Invasive surveillance practices extend beyond the internet and into perhaps the most ubiquitous piece of modern tech, the smartphone. Unlike programs which target internet traffic, the gathering of mobile phone communications does not necessarily involve compromising existing infrastructure. Instead, phones can be tricked into connecting to devices called IMSI catchers, which pose as legitimate cellular towers. These devices, often referred to as Stingrays, force nearby cellular devices to connect to them, passing all of their communications data to the IMSI catcher before being transmitted to a legitimate cell tower nearby. This process is undetectable by the user, whose devices simply appears to be connecting to the nearest cell tower. As a result, individuals are rarely aware that an IMSI catcher has been used against them.
Just as internet mass surveillance programs collect data on everyone possible, IMSI catchers also do not discriminate. While these devices might be used by police forces to find information about specific individuals or areas, they collect data from all nearby cellphones regardless of the user. In many nations around the world, these eavesdropping operations are conducted with little transparency or oversight and are in many cases hidden from the public. Even in Canada, police forces have repeatedly lied about whether or not they use IMSI catchers and have mislead the public about the capabilities of such devices. These practices infringe on the privacy of citizens, and in many cases violate the rights that citizens are afforded by their nation's laws. The lack of transparency about what happens to the data collected by IMSI catchers should also concern citizens of any country, as it is often not clear what protections are in place to prevent that data from being used to infringe upon personal rights.
With the use of IMSI catchers confirmed in multiple nations around the world, it is likely that most people have at one time or another had their mobile data intercepted by one of these devices. Think of everything that you use your phone for, and now consider whether you want all of that information to be sitting in a database whose existence is secret and which lacks any form of oversight. This is the unfortunate reality that we live in today, and as these programs collect more and more data without rebuke, the potential for them to be used to abuse human rights across the globe only increases.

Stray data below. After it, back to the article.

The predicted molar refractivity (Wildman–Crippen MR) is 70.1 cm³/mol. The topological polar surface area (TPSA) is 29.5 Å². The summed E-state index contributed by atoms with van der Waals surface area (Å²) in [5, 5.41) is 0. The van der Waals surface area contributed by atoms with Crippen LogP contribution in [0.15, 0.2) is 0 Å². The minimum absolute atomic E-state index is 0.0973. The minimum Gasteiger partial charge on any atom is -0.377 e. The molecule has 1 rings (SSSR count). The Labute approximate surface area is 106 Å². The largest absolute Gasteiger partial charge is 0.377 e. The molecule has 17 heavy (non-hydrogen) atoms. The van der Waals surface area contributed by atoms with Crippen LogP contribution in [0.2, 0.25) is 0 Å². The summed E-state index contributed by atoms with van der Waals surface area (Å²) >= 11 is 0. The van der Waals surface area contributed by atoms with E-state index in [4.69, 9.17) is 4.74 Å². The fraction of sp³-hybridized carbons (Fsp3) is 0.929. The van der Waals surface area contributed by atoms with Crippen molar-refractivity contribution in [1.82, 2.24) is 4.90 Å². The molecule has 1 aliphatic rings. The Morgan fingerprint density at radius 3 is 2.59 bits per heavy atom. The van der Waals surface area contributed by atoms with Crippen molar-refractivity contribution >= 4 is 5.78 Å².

While extensive legislative change is needed to properly curtail these intrusive activities, individuals can take steps right now to preserve their privacy. End-to-end encryption (E2EE) is one of the most effective methods of doing this and is endorsed by insiders like Snowden. With end-to-end encryption, only the sender and recipient of a communication have the encryption keys that are needed to decipher a message. This ensures that if a third-party intercepts the communication, they will be unable to read its contents, preserving the privacy of your communications. Unfortunately, many governments around the world have tried in the past or are currently trying to undermine the public's ability to access E2EE. While these efforts often adopt the same "national security" rhetoric that has been used to justify mass surveillance for years, there is no evidence that banning access to this technology will lead to a safer society. For now, it is important that individuals exercise their right to use audited, secure encryption to protect their privacy and to push for elected officials to protect their access to this technology.